Question: "Should a Christian participate in reflexology?"
Answer: Those who practice reflexology hypothesize that the body contains an energy field, invisible life force, or Qi, the blockage of which can prevent healing. Reflexology, although seemingly innocent, is rooted in anti-biblical and un-Christian Eastern beliefs, and has been rejected by modern science for lack of empirical proof of its claims. Reflexology, which the New Age movement has made popular, is based on the idea that there is a cosmic energy inside of everything, including our bodies. This energy is the very "material" of both creation and deity, and when in proper balance and focus, humans can supposedly realize personal divinity for themselves. Such a belief in personal divinity, or an acceptance of other religions and beliefs, though, rejects the God of the Bible (Exodus 20:3).
Behind the technique of reflexology is the belief that not only do the pressure points of the foot engage specific parts of the body, but they affect the living energy within a person as well. Some people might argue that they practice reflexology without the mysticism, but this is impossible, for in reflexology, it is the energy that is the link between the foot and the other parts of the body. To divorce the practice from the belief is to just give a foot massage, NOT to practice reflexology.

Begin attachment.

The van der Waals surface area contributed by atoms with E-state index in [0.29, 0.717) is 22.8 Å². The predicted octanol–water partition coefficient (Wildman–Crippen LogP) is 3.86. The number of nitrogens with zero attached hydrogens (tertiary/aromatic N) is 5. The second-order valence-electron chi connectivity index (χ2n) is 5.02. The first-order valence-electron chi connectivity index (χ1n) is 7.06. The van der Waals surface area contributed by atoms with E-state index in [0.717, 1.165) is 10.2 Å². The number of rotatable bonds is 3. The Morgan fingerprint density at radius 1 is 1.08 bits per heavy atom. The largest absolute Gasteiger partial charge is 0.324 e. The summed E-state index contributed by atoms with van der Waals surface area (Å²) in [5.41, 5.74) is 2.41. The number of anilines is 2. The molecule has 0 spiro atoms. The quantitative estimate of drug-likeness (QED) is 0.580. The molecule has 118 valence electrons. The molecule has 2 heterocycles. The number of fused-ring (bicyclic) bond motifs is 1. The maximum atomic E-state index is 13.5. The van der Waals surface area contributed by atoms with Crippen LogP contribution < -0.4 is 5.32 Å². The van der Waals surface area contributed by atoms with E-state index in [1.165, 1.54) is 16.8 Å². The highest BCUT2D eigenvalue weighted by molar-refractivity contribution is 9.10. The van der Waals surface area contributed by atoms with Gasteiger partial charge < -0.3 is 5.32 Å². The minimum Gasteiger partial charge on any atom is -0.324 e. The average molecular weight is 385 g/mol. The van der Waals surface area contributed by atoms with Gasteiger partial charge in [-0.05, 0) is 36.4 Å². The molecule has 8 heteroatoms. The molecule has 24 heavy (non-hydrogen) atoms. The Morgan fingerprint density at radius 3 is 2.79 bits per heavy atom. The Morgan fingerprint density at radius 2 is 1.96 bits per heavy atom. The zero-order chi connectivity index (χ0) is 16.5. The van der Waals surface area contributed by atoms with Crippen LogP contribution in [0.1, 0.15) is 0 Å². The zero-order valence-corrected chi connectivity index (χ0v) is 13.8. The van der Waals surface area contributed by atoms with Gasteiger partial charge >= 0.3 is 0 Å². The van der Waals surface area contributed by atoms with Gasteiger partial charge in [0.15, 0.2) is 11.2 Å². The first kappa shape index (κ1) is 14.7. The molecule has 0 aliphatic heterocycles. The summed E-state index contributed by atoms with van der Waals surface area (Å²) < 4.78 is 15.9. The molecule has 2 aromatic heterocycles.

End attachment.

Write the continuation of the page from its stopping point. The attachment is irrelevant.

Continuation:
The Scriptures exhort us to "test everything. Hold on to the good. Avoid every kind of evil" (1 Thessalonians 5:21-22). When put to the test, practices such as reflexology, which are rooted in anti-biblical beliefs, clearly fail. In fact, practicing reflexology can be seen as giving approval to the all-encompassing energy teachings of such religions as New Age and Hinduism, which are diametrically opposed to biblical Christianity. Whereas Scripture does not condemn alternative medicine such as reflexology specifically, the Scriptures do condemn teachings that remove God as the sole, sovereign Creator and Savior (Exodus 20:4-5), which reflexology clearly does.